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"The Land of Healthful Delight": Highlights from the Rod and Susan Wilson collection of Rochester History

The people of Rochester

The Rod and Susan Wilson collection contains hundreds of photographs of former residents of the Rochester area, often donated by their descendants.

The Hersey family

John Hersey (1778-1857) was the first white man who acquired public land in what was to become Oakland County in 1818. 


The following summer he and other early white settlers built a dam and sawmill on the banks of Paint Creek, later followed by a gristmill, establishing one of the earliest industries in the area and contributing to attracting new families.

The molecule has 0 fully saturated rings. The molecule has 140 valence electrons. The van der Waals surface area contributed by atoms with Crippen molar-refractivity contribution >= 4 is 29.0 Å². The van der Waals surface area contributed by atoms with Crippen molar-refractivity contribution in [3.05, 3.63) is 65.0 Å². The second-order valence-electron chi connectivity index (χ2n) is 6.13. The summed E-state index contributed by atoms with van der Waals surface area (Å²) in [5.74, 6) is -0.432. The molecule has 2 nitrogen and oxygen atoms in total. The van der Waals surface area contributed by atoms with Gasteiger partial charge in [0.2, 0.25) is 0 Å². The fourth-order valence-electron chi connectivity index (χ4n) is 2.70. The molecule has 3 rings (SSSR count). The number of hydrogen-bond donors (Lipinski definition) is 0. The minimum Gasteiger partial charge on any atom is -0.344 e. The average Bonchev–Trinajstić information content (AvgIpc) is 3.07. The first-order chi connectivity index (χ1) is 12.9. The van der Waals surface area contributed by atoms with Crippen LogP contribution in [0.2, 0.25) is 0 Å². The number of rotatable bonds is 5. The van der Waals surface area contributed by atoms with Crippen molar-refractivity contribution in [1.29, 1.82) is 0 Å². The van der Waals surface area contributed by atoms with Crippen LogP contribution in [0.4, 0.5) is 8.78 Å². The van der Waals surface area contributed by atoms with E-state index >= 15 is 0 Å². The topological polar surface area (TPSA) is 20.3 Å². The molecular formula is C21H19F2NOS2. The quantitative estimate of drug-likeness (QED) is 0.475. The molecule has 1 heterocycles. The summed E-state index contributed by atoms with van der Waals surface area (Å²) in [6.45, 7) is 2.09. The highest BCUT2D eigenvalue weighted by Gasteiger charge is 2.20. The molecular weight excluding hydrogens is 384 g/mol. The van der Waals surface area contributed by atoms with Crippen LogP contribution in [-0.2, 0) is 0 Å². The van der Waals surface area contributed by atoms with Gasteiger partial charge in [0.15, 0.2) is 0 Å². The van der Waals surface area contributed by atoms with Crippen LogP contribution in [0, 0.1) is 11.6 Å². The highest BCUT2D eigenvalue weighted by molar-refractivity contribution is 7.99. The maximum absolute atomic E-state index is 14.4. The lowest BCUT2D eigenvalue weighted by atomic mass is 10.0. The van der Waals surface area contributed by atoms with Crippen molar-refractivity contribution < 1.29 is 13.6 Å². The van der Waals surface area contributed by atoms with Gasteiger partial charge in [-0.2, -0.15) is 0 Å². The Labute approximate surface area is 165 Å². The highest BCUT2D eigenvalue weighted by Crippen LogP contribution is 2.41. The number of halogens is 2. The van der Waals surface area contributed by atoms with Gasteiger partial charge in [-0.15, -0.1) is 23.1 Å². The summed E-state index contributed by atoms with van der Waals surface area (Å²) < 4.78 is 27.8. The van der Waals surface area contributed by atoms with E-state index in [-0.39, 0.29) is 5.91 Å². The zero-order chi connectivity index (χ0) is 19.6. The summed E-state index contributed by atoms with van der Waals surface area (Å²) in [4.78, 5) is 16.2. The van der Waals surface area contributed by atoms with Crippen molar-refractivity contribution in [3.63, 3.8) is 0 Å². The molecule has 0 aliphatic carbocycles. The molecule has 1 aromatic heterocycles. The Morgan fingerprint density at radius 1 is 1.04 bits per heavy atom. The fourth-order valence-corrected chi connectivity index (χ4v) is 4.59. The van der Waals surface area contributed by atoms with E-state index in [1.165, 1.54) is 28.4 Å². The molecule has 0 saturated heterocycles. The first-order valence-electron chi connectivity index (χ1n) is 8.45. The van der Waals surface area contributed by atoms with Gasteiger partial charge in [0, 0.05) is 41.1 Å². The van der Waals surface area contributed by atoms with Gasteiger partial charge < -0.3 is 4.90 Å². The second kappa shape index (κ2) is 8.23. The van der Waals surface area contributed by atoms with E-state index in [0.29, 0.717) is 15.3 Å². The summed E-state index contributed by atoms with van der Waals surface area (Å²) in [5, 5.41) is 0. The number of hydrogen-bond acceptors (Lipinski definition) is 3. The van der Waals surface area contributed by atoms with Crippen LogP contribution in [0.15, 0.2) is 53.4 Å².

George Franklin Hersey (“Frank”, 1849-1928) was John Hersey’s grandson and a lifelong Rochester resident.  He worked as an interlocker man for the railroad and later on for the Western Knitting Mills.

The Frank family

John Frank settled in section 26 of Avon Township in 1826 and became a successful farmer. He and his wife Arabella Chipman had 11 children, including Lucius Lyon, born in 1843, and Edwin Rufus. After his wife died, he married Adeline Kettell in 1849.

Adeline Kettell, second wife of Avon Township pioneer John Frank

Lucius joined Company B of the 22nd Michigan Volunteer Infantry in 1862 and was wounded at the Battle of Chickamauga, Georgia (1863). After the war, he returned to farming. He passed away in 1939.

Theodor Dahlmann and L. L. Frank

Lucius L. Frank (right) with Theo Dahlman

Lucius’ brother Edwin (1838-1911) served in the Michigan 5th Infantry during the Civil War. He served in the state house for a few years and ran a real estate business in Rochester. (Rochester: A Sketch..., p.6).